But what about that 3 kHz to 10 kHz range? Why boost it when human perception of loudness peaks at 3 kHz? Well, it’s largely a matter of staging. In pretty much every car, the tweeters are placed in front of the driver. When sound is coming from in front of a human, it has to go around the human’s head and bounce off the outer ear, so narrow frequencies above 1 kHz or so can seem a touch faint. Punch those up, and everything sounds just that little bit crisper.

Plenty of audio engineers set mass-market systems up with V-shaped sound signatures, from Beats headphones to car audio systems. Why? Because it’s the most colorful sound signature and humans like colored sound signatures. V-shaped sound signatures imbue most popular music with such a sense of fun that most people prefer their sound to that of a flat sound signature. It’s definitely not the cleanest sound out there, but a V-shaped sound signature or equalizer profile can put a little sparkle on even a slightly crappy stereo.

Welcome To The Stage

Akg Escalade audio
Photo credit: AKG

Now it’s time to get into the really fun stuff – staging. So what is staging? It’s basically the position and direction of sound in a room. Through millennia of evolution, mammals like humans have gained excellent ability at picking out what direction a sound is coming from. Well, excellent on a horizontal plane, at least.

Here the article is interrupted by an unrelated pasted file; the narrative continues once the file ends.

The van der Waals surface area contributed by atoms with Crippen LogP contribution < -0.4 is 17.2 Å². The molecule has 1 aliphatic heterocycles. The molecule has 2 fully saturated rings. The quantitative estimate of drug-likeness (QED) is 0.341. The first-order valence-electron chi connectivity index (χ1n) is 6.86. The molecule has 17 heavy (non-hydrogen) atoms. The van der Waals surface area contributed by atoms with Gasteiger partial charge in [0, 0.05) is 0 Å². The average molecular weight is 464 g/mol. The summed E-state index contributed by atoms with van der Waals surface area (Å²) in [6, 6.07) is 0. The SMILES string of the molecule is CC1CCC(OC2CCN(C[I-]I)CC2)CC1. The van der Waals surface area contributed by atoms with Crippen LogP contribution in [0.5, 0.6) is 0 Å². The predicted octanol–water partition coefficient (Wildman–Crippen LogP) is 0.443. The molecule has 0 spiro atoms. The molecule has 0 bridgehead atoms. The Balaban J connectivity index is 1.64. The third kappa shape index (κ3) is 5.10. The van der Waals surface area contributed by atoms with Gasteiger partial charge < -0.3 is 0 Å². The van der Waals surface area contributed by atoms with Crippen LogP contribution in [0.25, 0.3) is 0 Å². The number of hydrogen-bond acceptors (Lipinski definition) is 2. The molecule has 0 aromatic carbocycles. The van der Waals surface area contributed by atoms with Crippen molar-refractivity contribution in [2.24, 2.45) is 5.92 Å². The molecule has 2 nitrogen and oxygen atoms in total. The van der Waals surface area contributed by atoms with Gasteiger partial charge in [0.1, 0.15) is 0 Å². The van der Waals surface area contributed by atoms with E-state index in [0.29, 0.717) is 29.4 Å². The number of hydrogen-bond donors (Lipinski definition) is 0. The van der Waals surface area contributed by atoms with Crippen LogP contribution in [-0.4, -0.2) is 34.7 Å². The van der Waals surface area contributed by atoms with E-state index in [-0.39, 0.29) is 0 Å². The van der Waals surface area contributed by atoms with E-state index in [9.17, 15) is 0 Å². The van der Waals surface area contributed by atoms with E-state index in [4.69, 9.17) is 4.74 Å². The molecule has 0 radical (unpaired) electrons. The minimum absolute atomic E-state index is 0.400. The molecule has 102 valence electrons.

See, humans really aren’t great at approximating vertical sound positioning. In a 2003 study of auditory spatial resolution in horizontal, vertical and diagonal planes published in the Journal of the Acoustical Society of America, researchers at the Vanderbilt University Medical Center found that only 30 percent of subjects had a minimum audible angle of less than 10 degrees on a vertical plane. While this isn’t great in a survival scenario, it’s just fine in an audio staging setting.

See, there isn’t significant sound missing from above us in a room, but because most cars don’t have a center driving position, it’s extremely rare for drivers to be in the sweet spot where left and right speakers are equidistant. This prevents stereo sound from having a truly immersive feel, so vehicle audio engineers are often turning to surround sound to make things sound fuller.